I think it comes down to lots of things: There is very little help out there for adults and even less for female adults and none for those that are mums with autism with autistic children. Plenty of sites giving advice on how to help autistic children and deal with their meltdowns and shutdowns, how to create a good environment working on social stories and support networks for education. I know I could just transfer that info to myself but being autistic I can’t. I can follow those rules for my son and other children but when it comes to me I can’t adapt it.
But no sites tell me that being a high functioning autistic female is ok and how to deal with my own meltdowns whilst holding down a marriage, job and two children. Because according to statistics I shouldn’t have empathy or love or think about being independent and to have a job and be married well I am in the bottom percentage for this to happen. The autism world is a minefield to be honest no one ever fits into a category we are all so different and that makes it even more complicated than it really should to find help and support out there.
But as I am writing this I want to tell others that it’s ok and we can do it and there is no magic tablet that will make us better and we shouldn’t have to feel like that. But society makes us feel that way…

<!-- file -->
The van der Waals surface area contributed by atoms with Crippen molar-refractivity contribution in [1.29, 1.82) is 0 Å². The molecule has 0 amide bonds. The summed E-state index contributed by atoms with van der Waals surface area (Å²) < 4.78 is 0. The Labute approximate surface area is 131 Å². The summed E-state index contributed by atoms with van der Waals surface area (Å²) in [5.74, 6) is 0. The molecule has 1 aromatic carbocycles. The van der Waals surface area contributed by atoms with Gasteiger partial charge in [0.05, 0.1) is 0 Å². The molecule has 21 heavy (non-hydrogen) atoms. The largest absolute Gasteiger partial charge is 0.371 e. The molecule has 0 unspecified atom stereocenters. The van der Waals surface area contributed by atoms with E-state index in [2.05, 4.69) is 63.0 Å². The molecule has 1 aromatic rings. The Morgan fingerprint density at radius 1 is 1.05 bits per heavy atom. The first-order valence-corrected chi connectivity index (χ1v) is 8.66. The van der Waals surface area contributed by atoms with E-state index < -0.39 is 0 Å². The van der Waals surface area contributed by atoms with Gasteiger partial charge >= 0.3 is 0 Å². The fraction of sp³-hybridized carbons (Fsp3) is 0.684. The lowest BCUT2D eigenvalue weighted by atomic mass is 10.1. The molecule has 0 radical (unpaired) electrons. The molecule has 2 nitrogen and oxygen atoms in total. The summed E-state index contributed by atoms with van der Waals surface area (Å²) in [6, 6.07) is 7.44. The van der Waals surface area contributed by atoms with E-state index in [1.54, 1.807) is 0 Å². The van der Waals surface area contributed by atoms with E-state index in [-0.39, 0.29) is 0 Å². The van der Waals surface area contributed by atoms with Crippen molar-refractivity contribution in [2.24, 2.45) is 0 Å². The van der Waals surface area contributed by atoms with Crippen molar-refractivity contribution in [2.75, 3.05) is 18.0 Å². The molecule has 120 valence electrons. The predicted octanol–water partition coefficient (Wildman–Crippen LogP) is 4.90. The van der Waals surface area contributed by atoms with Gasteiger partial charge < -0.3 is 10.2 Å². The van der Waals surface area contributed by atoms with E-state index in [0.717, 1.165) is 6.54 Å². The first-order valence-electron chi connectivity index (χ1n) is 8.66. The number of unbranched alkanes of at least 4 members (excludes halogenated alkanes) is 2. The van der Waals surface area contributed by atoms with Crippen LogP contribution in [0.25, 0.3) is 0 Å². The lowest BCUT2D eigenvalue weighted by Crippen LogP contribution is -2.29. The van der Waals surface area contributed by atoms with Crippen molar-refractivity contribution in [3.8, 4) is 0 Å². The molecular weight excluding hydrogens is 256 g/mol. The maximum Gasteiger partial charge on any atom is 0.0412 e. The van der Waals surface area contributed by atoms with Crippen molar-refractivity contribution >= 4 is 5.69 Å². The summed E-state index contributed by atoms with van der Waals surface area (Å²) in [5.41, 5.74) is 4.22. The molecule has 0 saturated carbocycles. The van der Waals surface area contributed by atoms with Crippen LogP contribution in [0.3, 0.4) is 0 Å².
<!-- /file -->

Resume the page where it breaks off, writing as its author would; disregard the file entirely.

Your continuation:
So how do I feel?
Well numb to be honest some days I want to shut myself away from the world and then the next I want to change it! I knew I was different I find certain situations more difficult than I should do and I thought I suffered from mental Illness for years and I thought I was going mad, it came to the point where I couldn’t carry on any longer, I was at breaking point and no one really knew as I put on a front, and that was hard I carried on trying to ignore it until I couldn’t anymore. So one day I asked to be looked at to tell me for once if I was autistic or had severe mental illness. I felt I was going mad. It was such a relief to be diagnosed but then I felt guilty, angry and upset as at the age of 34 it has been a long time in coming. I just kept thinking of my family and how things could have been so different – maybe if I was diagnosed as a child I would have had the support I needed back then, and so would my family that could have changed my mums illness and it could have made her not feel so bad? Maybe I wouldn’t have left home and school at 16/17. Maybe I could have been something… It felt cruel thinking all these thoughts but it was true, if I was diagnosed as a child my life would have been so different. But I can’t think like that because if it was so different I wouldn’t be the person I am today or have the people in my life that I have now. So I feel guilty thinking those things it really took it out of me and still does.